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Species Appropriate Raw Nutrition For Dogs Part 2: How to Get Started

Most of a dog’s diet should be raw meat, bones and organs. How much of each? Think of the ratios in a prey animal, but don’t overthink it.

Ratios

You do not have to provide everything in perfect balance at every meal. Instead, balance it over the course of a couple of weeks or a month.

  • Meat (including organs) 70%
  • Bones 25%
  • Plants + Supplements 5%

*Many sources recommend up to 25% plants (vegetables). We find a lower percentage to work for our dogs.

Quantity

A dog’s relatively small stomach has room for only very limited quantities of food. The general feeding rule for dogs is small amounts of highly concentrated foods of which raw meat is one of the foremost. Estimate how much food based on your dog’s weight, and adjust according to appetite and condition.

Dog’s weight in pounds x 10 = food in grams per day

(Eg 100 lb dog x 10 = 1000 grams = 2.2 pounds per day)

Meat

“Raw meat fed in lumps exercises to full capacity both the muscular stomach in the intestines, also the digestive juices and of course utilizes the special teeth and jaw formation. If other food is substituted there is deterioration of the carnivorous organs of digestion.”

Juliette de Baïracli Levy
“The Complete Herbal Handbook for the Dog and Cat”

Include meat from a variety of prey animals. Lamb and goat are ideal for dogs. Minimize use of ground meat. Less popular cuts from a local butcher (eg chicken backs) are often priced lower. Venison is a great option for stocking up in season at a lower cost. Raising your own meat rabbits would be another great option, though more suited to smaller breeds. Beef is more suited for larger breeds.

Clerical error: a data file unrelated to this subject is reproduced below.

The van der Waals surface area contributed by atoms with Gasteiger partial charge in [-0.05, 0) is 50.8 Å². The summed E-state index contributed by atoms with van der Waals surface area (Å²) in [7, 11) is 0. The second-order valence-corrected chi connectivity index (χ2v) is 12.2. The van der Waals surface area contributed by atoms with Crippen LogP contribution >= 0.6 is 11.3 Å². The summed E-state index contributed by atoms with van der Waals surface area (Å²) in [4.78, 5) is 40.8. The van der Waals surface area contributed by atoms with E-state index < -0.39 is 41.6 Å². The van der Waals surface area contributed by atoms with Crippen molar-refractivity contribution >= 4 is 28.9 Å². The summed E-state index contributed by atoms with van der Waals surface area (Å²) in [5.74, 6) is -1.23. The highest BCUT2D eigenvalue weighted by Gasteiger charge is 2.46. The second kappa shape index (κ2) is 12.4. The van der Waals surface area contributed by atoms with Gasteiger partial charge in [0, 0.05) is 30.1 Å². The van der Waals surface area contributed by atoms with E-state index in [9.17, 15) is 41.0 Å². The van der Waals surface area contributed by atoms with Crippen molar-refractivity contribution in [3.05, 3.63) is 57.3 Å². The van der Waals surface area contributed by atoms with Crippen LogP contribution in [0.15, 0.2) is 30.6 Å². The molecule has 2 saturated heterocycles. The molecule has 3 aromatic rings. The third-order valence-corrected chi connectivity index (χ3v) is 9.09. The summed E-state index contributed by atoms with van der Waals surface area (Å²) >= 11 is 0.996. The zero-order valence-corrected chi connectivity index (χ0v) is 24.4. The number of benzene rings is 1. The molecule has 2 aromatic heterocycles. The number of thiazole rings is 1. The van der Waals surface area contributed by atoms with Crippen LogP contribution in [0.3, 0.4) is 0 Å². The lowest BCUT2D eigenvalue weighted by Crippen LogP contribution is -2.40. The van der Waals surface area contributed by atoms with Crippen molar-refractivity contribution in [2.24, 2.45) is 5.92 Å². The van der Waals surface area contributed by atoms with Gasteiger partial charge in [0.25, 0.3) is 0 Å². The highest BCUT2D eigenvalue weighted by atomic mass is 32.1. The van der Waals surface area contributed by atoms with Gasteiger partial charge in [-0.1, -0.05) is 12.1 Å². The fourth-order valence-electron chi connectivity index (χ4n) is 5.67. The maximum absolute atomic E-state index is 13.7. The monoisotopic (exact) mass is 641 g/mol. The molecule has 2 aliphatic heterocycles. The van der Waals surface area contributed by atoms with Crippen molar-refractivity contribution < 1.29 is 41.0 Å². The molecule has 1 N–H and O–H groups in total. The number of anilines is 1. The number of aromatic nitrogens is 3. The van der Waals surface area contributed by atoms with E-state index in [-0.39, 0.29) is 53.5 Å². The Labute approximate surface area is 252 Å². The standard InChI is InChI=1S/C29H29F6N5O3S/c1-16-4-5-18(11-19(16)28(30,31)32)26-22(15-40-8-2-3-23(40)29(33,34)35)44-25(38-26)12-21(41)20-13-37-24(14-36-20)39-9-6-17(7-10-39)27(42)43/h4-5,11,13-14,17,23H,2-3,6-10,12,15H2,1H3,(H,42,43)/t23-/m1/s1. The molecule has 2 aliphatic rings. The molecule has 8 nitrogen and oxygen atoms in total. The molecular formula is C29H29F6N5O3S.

Bones

Raw bones provide minerals, keep your dog’s teeth clean and keep the stomach strong. Start with smaller bones. (Eg chicken necks for puppies and toy breeds). Larger bones such as lamb, goat and deer are ideal for dogs. Never feed cooked bones, which can splinter and cause serious injuries. Large beef and bison bones could potentially crack your dog’s teeth.

Raw Meat, Organs and Bones are the foundation

Most of the necessary nutrients are found in a raw meat, organs and bones diet with some caveats. Unless prey animals are fed whole, your dog’s diet will be missing some nutrients and roughage. There is also the potential of mineral deficiencies that can be traced back to the soil in which the plants grew that the prey animal ate from. The diet I shared in this post is an excellent starting point, and part 3 below will fill in the gaps.

Part 1: Why / Part 2: How to Get Started / Part 3: Supplements